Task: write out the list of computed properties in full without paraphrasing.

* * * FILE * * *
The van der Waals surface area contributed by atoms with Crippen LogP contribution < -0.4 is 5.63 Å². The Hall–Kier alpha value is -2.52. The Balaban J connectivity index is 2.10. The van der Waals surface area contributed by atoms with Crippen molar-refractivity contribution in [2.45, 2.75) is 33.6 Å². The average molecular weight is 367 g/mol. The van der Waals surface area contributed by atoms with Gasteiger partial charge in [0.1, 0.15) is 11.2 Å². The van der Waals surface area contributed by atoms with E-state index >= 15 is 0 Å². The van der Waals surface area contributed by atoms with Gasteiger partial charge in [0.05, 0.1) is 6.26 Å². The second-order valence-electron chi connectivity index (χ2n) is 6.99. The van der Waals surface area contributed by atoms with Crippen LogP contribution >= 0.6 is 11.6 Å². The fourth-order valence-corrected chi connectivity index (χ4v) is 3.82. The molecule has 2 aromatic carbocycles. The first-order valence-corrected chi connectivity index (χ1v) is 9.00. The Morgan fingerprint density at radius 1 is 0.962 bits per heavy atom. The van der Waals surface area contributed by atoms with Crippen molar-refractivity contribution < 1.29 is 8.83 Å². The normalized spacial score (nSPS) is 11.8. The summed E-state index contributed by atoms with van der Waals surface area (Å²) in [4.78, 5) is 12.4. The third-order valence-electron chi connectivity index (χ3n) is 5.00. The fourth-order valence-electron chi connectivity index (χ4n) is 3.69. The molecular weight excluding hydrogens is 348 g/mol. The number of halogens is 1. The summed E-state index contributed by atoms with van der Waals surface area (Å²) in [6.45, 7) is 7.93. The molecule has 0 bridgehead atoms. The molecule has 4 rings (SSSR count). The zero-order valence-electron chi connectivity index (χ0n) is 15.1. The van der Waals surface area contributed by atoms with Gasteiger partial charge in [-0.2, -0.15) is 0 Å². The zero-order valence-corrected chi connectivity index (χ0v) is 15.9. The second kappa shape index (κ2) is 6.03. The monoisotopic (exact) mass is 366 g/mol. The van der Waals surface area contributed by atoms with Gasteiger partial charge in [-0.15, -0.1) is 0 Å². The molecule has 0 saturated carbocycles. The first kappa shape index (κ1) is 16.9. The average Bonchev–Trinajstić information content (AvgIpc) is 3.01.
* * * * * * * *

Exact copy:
The van der Waals surface area contributed by atoms with Crippen LogP contribution < -0.4 is 5.63 Å². The Hall–Kier alpha value is -2.52. The Balaban J connectivity index is 2.10. The van der Waals surface area contributed by atoms with Crippen molar-refractivity contribution in [2.45, 2.75) is 33.6 Å². The average molecular weight is 367 g/mol. The van der Waals surface area contributed by atoms with Gasteiger partial charge in [0.1, 0.15) is 11.2 Å². The van der Waals surface area contributed by atoms with E-state index >= 15 is 0 Å². The van der Waals surface area contributed by atoms with Gasteiger partial charge in [0.05, 0.1) is 6.26 Å². The second-order valence-electron chi connectivity index (χ2n) is 6.99. The van der Waals surface area contributed by atoms with Crippen LogP contribution >= 0.6 is 11.6 Å². The fourth-order valence-corrected chi connectivity index (χ4v) is 3.82. The molecule has 2 aromatic carbocycles. The first-order valence-corrected chi connectivity index (χ1v) is 9.00. The Morgan fingerprint density at radius 1 is 0.962 bits per heavy atom. The van der Waals surface area contributed by atoms with Crippen molar-refractivity contribution < 1.29 is 8.83 Å². The normalized spacial score (nSPS) is 11.8. The summed E-state index contributed by atoms with van der Waals surface area (Å²) in [4.78, 5) is 12.4. The third-order valence-electron chi connectivity index (χ3n) is 5.00. The fourth-order valence-electron chi connectivity index (χ4n) is 3.69. The molecular weight excluding hydrogens is 348 g/mol. The number of halogens is 1. The summed E-state index contributed by atoms with van der Waals surface area (Å²) in [6.45, 7) is 7.93. The molecule has 0 bridgehead atoms. The molecule has 4 rings (SSSR count). The zero-order valence-electron chi connectivity index (χ0n) is 15.1. The van der Waals surface area contributed by atoms with Gasteiger partial charge in [-0.2, -0.15) is 0 Å². The zero-order valence-corrected chi connectivity index (χ0v) is 15.9. The second kappa shape index (κ2) is 6.03. The monoisotopic (exact) mass is 366 g/mol. The van der Waals surface area contributed by atoms with Gasteiger partial charge in [-0.15, -0.1) is 0 Å². The molecule has 0 saturated carbocycles. The first kappa shape index (κ1) is 16.9. The average Bonchev–Trinajstić information content (AvgIpc) is 3.01.